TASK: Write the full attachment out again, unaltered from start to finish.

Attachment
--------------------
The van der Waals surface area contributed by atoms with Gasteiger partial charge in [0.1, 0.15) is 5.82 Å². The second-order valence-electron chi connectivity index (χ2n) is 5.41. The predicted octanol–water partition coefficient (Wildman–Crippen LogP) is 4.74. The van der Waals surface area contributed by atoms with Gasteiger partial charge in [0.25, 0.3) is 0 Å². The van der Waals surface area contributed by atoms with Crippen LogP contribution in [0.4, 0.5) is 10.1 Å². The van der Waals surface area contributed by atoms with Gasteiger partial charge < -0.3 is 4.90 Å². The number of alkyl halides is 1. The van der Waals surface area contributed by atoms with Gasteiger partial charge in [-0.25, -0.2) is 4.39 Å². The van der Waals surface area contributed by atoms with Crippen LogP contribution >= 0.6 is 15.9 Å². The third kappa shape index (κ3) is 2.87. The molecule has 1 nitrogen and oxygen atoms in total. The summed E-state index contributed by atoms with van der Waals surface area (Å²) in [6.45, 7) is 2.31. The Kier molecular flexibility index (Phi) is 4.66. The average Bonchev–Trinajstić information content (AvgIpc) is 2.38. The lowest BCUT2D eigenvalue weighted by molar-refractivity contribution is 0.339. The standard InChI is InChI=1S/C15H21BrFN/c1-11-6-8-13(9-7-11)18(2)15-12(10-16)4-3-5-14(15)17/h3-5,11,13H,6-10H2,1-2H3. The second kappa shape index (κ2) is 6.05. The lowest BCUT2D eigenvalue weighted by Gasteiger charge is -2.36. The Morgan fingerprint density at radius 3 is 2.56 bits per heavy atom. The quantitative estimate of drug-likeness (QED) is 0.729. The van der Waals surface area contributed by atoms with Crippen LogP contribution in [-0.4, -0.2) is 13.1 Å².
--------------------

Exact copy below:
The van der Waals surface area contributed by atoms with Gasteiger partial charge in [0.1, 0.15) is 5.82 Å². The second-order valence-electron chi connectivity index (χ2n) is 5.41. The predicted octanol–water partition coefficient (Wildman–Crippen LogP) is 4.74. The van der Waals surface area contributed by atoms with Gasteiger partial charge in [0.25, 0.3) is 0 Å². The van der Waals surface area contributed by atoms with Crippen LogP contribution in [0.4, 0.5) is 10.1 Å². The van der Waals surface area contributed by atoms with Gasteiger partial charge < -0.3 is 4.90 Å². The number of alkyl halides is 1. The van der Waals surface area contributed by atoms with Gasteiger partial charge in [-0.25, -0.2) is 4.39 Å². The van der Waals surface area contributed by atoms with Crippen LogP contribution >= 0.6 is 15.9 Å². The third kappa shape index (κ3) is 2.87. The molecule has 1 nitrogen and oxygen atoms in total. The summed E-state index contributed by atoms with van der Waals surface area (Å²) in [6.45, 7) is 2.31. The Kier molecular flexibility index (Phi) is 4.66. The average Bonchev–Trinajstić information content (AvgIpc) is 2.38. The lowest BCUT2D eigenvalue weighted by molar-refractivity contribution is 0.339. The standard InChI is InChI=1S/C15H21BrFN/c1-11-6-8-13(9-7-11)18(2)15-12(10-16)4-3-5-14(15)17/h3-5,11,13H,6-10H2,1-2H3. The second kappa shape index (κ2) is 6.05. The lowest BCUT2D eigenvalue weighted by Gasteiger charge is -2.36. The Morgan fingerprint density at radius 3 is 2.56 bits per heavy atom. The quantitative estimate of drug-likeness (QED) is 0.729. The van der Waals surface area contributed by atoms with Crippen LogP contribution in [-0.4, -0.2) is 13.1 Å².